By Macharia Kamau
Kenya Power plans to move another 250, 000 of its customers to the pre-paid meter billing system over the next one and a half years. The exercise that will run throughout next year and the first half of 2014 is expected to cost Sh2.5 billion.
As of June, the firm had installed 164,000 pre-paid meters for some of its customers in Nairobi. The firm plans to have all its retail customers moved into the new system by 2015. Kenya Power has two million customers as of June.
The stepping up of efforts to install more pre-paid meters is despite unresolved issues that have been raised by electricity consumers that were moved to the new billing system in the initial phase. These include inadequate systems to handle reload requests from consumers, and apparent disparities in billings between the old and new systems.
“We want to increase the number of our customers that are on pre-paid meters by 50,000 by the end of this financial year and by another 250,000 by the end of the next financial year,” said Kenya Power Chief Executive, Joseph Njoroge.
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It costs Sh10, 000 to install one prepaid meter, which Njoroge said was absorbed by the firm, but noted that it came with a huge cost cutting for the firm as well as reduction in the number of customers that default on their bills.
“We do not charge the customers for the installation of the kits but the benefits are huge. We expect the operational costs that come with meter reading to go down, improve our customer care, better financial management and reduction in the levels of bad debts,” he said. Customers that have already been migrated to the new billing system have raised concerns that include slow processing of tokens on the payment platforms used to purchase them.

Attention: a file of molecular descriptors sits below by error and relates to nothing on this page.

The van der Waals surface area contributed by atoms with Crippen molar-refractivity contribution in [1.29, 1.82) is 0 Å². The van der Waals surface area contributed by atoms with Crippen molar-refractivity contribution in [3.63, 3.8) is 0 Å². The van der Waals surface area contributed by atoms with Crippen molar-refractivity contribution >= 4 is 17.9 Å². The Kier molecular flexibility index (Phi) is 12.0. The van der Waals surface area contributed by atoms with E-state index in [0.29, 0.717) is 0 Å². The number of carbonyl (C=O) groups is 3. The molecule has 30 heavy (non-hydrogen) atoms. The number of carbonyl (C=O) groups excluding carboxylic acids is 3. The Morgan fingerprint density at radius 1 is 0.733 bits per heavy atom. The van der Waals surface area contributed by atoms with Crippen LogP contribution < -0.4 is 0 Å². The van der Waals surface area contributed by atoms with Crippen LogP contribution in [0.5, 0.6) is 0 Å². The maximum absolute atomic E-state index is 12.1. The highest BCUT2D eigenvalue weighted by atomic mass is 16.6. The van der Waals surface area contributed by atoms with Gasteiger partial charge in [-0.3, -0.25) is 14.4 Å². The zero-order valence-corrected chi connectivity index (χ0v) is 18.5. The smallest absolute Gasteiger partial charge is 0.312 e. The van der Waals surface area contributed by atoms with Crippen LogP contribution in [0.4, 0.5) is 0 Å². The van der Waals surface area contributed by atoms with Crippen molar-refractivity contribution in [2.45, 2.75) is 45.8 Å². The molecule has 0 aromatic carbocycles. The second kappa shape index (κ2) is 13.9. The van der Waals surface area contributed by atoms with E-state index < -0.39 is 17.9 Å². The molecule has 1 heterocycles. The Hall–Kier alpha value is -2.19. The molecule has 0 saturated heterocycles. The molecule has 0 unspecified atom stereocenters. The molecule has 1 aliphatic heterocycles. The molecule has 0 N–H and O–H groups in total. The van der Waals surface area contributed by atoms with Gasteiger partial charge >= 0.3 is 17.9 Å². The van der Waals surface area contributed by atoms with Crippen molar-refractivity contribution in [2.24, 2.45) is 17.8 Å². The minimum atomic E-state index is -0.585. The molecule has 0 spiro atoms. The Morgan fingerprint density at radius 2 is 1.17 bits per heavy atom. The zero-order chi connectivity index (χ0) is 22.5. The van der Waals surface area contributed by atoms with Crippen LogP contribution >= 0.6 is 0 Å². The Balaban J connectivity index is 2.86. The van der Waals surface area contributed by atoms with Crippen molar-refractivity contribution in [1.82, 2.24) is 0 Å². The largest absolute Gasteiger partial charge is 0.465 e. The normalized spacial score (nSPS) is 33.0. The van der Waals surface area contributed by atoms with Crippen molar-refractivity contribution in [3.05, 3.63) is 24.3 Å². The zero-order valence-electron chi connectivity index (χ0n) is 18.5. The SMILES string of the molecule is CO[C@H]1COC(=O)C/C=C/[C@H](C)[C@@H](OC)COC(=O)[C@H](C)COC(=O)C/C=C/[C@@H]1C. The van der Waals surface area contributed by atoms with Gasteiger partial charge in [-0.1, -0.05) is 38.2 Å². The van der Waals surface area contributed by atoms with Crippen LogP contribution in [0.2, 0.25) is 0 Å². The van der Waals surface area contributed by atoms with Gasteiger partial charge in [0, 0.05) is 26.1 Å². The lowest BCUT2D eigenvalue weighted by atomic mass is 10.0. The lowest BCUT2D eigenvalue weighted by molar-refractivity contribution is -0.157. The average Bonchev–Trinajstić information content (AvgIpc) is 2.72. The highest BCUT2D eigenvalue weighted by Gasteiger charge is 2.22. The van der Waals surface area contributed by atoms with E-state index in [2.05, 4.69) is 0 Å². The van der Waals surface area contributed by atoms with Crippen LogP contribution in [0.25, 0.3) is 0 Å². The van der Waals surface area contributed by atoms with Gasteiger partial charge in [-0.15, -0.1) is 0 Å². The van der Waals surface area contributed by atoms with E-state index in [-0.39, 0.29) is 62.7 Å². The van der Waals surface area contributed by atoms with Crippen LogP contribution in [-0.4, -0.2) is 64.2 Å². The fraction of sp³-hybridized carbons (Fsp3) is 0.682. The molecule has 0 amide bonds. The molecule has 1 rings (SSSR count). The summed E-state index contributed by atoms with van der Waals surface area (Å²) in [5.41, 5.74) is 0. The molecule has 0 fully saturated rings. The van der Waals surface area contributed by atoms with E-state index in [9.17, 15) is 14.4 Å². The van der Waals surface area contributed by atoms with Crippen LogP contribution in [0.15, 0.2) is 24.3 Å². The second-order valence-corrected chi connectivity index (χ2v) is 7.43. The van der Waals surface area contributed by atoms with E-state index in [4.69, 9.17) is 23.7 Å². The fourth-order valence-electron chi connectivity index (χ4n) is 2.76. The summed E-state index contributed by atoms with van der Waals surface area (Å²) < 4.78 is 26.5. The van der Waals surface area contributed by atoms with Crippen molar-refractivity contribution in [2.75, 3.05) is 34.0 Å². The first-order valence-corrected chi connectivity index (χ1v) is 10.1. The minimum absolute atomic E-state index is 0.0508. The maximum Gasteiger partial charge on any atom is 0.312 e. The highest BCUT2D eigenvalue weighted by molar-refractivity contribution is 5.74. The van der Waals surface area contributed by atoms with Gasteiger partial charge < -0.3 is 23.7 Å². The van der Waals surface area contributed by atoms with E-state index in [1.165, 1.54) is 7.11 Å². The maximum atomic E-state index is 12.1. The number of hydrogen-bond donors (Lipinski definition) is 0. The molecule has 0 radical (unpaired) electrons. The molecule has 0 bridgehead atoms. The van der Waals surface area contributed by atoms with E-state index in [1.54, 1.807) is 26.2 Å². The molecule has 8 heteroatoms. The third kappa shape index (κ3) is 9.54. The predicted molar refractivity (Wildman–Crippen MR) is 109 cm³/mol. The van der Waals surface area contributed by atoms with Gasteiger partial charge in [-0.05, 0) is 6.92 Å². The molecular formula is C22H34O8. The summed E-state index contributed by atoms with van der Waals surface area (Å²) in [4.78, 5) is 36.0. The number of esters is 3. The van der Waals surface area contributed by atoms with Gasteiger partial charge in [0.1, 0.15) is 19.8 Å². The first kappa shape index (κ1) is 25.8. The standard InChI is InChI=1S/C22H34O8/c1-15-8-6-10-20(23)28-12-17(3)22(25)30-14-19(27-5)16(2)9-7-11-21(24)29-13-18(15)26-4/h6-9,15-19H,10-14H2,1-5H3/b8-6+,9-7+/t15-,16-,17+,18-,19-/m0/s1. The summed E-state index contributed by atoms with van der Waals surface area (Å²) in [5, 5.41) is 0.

Other complaints lodged by consumers include seemingly higher charges on the new billing system compared to the post-paid system.
Under the prepaid billing system customers buy tokens and load them on to their meters before commencing use.
This is unlike the post-paid system when consumers use power and then pay for it later. Njoroge was speaking at the firm’s annual general meeting in Nairobi yesterday.
During the AGM, shareholders approved a final dividend of 30 cents, which is in addition to 20 cents interim dividend – bringing the total to 50 cents payable to shareholders that will be on the firm’s share register on February 28.
Its next strategic plan running over the next five years, Njoroge said Kenya Power would will be looking for Sh40 billion that will mostly be used in grounding its network of transmission lines in major cities and towns across the country.
He said the money will be sourced from a mix of international and local lenders – and if need arises, the shareholders.
He decried vandalism of both transmission lines and transformers, noting that it cost the firm in excess of Sh1 billion every year.
A recent amendment to the energy act has harsher punishments for vandals. Convicted vandals get to pay Sh10 million fine or serve a ten-year jail term.
Njoroge noted while this is expected to deter vandals, Kenya Power is pushing for life sentence for people convicted of vandalising power cables and transformers.
“Vandalism has been depleting a lot of our resources... we are losing in excess of Sh1 billion annually as a company due to vandalism on transformers. This is in addition to the cost on the economy that happens when power goes out that we estimate to be at over Sh5 billion,” he said.